New MTV Reality Show to Teach Kids a Lesson By Sending Them to Horrible Place for a Few Days, Then Making Them Reality Show Famous All Over Again
If you liked watching the My Super Sweet 16 MTV reality brats throwing tantrums about their stupid mom giving them their fancy car at the wrong fucking moment or their beleaguered dads wearily canceling their credit cards, then you're going to love Exiled, in which the same shitty kids learn things about dark people and muck around in cow poop. Or at least MTV hopes so! And they hope everyone will learn from the experience. Something good about difference and poverty, yo:
Ian V. Rowe, vice president for strategic partnerships and public affairs at MTV, said viewers can make a similar leap. "We see ‘Exiled!' as a teachable moment," he said, adding that a straight documentary would not bring in as many viewers. (In the second quarter of 2008, according to Nielsen figures provided by MTV, "My Super Sweet 16" reached 24 million viewers between the ages of 12 and 34.) Noting that the Americans are paired with someone their own age in the host society, he said, "Usually when young people are exposed to issues, especially through the eyes of their peers, they sense injustice and they want to know what they can do to fix it." Each episode will have a Web page highlighting specific issues of the host culture and ways viewers can become involved.
Ohhh that's so nice. And how did Felicity von Whitemercedesbritches deal with the whole sitch?
Ms. Tillander was game even without knowing the details. "I was like, ‘O.K., I'm down, I'll do anything,' " she said. "I thought it was going to be something cool to go to, that they were not going to send me some place bad." (Her father said that she was expecting Maui or Rome or "as a worst case, China.") Her stunned reaction when told she would leave the next day for Kenya was not faked, she said. Nor was her profound unhappiness when she had to walk several hours for water and help make a hut from a messy paste of cow dung. (She refused to touch it.) But eventually she made the best of the trip, sharing dance moves with her hosts and discussing the role of Masai women. She called the experience "a blast," but also "kind of like a wake-up call."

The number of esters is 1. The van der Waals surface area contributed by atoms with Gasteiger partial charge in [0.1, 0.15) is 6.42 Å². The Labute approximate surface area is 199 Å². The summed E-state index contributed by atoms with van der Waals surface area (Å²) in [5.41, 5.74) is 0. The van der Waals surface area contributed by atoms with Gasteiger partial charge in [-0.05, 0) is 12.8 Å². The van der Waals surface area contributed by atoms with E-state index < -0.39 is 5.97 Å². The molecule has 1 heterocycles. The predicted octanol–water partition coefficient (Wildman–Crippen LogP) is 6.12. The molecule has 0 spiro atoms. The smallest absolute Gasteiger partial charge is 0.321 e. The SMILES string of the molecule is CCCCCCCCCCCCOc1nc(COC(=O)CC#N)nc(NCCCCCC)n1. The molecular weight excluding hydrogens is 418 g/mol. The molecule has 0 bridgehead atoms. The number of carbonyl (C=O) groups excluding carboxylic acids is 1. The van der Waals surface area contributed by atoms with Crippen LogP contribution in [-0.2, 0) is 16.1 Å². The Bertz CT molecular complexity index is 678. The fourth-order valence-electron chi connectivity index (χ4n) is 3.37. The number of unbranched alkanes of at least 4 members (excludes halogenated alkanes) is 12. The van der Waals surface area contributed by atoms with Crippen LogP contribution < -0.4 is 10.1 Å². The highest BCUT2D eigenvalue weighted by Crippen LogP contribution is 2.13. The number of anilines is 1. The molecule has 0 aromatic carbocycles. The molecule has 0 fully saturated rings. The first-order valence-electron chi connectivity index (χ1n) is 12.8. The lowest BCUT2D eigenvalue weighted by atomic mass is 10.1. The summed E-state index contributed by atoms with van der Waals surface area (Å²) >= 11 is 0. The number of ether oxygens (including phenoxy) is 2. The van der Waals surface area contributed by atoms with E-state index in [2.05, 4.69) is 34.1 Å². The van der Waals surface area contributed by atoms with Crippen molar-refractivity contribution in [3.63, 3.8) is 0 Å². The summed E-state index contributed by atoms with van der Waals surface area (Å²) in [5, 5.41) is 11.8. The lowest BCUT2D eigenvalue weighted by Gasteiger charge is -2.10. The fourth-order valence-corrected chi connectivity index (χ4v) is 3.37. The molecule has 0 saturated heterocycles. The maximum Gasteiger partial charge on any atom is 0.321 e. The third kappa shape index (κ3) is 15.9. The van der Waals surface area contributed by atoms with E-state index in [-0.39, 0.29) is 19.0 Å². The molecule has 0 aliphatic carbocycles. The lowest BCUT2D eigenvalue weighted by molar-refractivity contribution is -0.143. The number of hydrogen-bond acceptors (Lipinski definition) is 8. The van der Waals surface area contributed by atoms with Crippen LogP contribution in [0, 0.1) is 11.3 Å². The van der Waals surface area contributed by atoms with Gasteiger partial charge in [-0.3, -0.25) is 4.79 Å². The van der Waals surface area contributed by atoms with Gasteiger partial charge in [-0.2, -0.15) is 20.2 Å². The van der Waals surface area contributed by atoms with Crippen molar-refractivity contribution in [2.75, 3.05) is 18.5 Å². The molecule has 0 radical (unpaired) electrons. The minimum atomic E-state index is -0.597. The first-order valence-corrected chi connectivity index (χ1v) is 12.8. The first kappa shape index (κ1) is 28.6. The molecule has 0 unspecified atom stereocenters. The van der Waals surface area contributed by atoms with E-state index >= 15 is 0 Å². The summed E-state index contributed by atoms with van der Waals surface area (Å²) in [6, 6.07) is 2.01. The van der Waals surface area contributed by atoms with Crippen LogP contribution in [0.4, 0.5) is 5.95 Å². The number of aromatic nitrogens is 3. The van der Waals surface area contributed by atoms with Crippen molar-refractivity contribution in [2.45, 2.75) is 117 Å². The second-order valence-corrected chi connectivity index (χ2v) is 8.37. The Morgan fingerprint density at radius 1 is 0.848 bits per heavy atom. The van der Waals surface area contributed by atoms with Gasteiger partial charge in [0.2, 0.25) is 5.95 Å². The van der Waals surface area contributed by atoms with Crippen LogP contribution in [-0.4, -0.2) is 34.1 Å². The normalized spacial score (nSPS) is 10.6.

Hm. You know what's actually not a blast? Presenting cultural experience and charity work as punishment. Why not just come right out and call the show Haha, Sucker. Welcome to Awfulsburg, Population You and Like A Thousand Starving Africans. Who Doesn't Want to Clean Their Palatial Bedroom Now? Oh Just Kidding, Mommy Loves You. Here's Money. [NYT]